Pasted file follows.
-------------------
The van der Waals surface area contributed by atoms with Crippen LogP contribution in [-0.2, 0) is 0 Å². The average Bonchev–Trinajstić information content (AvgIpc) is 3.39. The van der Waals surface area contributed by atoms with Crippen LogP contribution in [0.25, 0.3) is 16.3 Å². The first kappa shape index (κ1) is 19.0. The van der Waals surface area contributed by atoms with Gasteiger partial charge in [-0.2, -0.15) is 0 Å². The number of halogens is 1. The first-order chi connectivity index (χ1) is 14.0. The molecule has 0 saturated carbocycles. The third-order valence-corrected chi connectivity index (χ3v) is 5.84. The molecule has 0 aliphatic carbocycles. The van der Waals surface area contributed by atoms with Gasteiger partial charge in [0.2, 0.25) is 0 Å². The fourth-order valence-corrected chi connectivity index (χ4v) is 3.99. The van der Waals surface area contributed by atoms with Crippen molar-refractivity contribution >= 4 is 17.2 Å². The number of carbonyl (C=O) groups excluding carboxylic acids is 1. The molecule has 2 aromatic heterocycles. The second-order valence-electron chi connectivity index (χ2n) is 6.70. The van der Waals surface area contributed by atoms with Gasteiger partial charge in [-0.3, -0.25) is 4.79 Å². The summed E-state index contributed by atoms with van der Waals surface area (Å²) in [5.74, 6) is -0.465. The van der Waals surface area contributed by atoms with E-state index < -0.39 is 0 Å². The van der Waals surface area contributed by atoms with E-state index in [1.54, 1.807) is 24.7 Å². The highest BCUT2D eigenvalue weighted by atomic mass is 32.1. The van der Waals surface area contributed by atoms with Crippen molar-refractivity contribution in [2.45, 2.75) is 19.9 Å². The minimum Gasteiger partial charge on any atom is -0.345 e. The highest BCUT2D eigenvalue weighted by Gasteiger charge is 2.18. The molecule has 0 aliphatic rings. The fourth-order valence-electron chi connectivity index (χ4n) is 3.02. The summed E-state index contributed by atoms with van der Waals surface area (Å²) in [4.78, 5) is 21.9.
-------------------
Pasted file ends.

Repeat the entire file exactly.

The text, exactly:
The van der Waals surface area contributed by atoms with Crippen LogP contribution in [-0.2, 0) is 0 Å². The average Bonchev–Trinajstić information content (AvgIpc) is 3.39. The van der Waals surface area contributed by atoms with Crippen LogP contribution in [0.25, 0.3) is 16.3 Å². The first kappa shape index (κ1) is 19.0. The van der Waals surface area contributed by atoms with Gasteiger partial charge in [-0.2, -0.15) is 0 Å². The number of halogens is 1. The first-order chi connectivity index (χ1) is 14.0. The molecule has 0 saturated carbocycles. The third-order valence-corrected chi connectivity index (χ3v) is 5.84. The molecule has 0 aliphatic carbocycles. The van der Waals surface area contributed by atoms with Gasteiger partial charge in [0.2, 0.25) is 0 Å². The fourth-order valence-corrected chi connectivity index (χ4v) is 3.99. The van der Waals surface area contributed by atoms with Crippen molar-refractivity contribution >= 4 is 17.2 Å². The number of carbonyl (C=O) groups excluding carboxylic acids is 1. The molecule has 2 aromatic heterocycles. The second-order valence-electron chi connectivity index (χ2n) is 6.70. The van der Waals surface area contributed by atoms with Gasteiger partial charge in [-0.3, -0.25) is 4.79 Å². The summed E-state index contributed by atoms with van der Waals surface area (Å²) in [5.74, 6) is -0.465. The van der Waals surface area contributed by atoms with E-state index < -0.39 is 0 Å². The van der Waals surface area contributed by atoms with E-state index in [1.54, 1.807) is 24.7 Å². The highest BCUT2D eigenvalue weighted by atomic mass is 32.1. The van der Waals surface area contributed by atoms with Crippen molar-refractivity contribution in [2.45, 2.75) is 19.9 Å². The minimum Gasteiger partial charge on any atom is -0.345 e. The highest BCUT2D eigenvalue weighted by Gasteiger charge is 2.18. The molecule has 0 aliphatic rings. The fourth-order valence-electron chi connectivity index (χ4n) is 3.02. The summed E-state index contributed by atoms with van der Waals surface area (Å²) in [4.78, 5) is 21.9.